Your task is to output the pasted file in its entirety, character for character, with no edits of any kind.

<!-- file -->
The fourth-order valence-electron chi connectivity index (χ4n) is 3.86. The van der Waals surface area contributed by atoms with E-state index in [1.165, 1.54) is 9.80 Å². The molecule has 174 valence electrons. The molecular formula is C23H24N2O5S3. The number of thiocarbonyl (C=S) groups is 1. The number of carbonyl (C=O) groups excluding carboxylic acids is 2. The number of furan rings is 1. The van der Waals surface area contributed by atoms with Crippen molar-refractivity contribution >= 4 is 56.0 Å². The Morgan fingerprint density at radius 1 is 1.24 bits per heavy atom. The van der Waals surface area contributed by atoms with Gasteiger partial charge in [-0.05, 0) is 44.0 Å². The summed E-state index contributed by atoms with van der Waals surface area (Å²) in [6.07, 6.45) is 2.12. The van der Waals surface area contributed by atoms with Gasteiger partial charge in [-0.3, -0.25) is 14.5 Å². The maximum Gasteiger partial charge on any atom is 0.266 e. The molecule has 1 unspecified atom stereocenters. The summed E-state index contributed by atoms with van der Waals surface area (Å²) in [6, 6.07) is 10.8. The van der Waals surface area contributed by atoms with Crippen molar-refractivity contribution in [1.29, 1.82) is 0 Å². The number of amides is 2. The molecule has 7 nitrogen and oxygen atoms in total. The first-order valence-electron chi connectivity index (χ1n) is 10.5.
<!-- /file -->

The fourth-order valence-electron chi connectivity index (χ4n) is 3.86. The van der Waals surface area contributed by atoms with E-state index in [1.165, 1.54) is 9.80 Å². The molecule has 174 valence electrons. The molecular formula is C23H24N2O5S3. The number of thiocarbonyl (C=S) groups is 1. The number of carbonyl (C=O) groups excluding carboxylic acids is 2. The number of furan rings is 1. The van der Waals surface area contributed by atoms with Crippen molar-refractivity contribution >= 4 is 56.0 Å². The Morgan fingerprint density at radius 1 is 1.24 bits per heavy atom. The van der Waals surface area contributed by atoms with Gasteiger partial charge in [-0.05, 0) is 44.0 Å². The summed E-state index contributed by atoms with van der Waals surface area (Å²) in [6.07, 6.45) is 2.12. The van der Waals surface area contributed by atoms with Gasteiger partial charge in [-0.3, -0.25) is 14.5 Å². The maximum Gasteiger partial charge on any atom is 0.266 e. The molecule has 1 unspecified atom stereocenters. The summed E-state index contributed by atoms with van der Waals surface area (Å²) in [6, 6.07) is 10.8. The van der Waals surface area contributed by atoms with Crippen molar-refractivity contribution in [1.29, 1.82) is 0 Å². The number of amides is 2. The molecule has 7 nitrogen and oxygen atoms in total. The first-order valence-electron chi connectivity index (χ1n) is 10.5.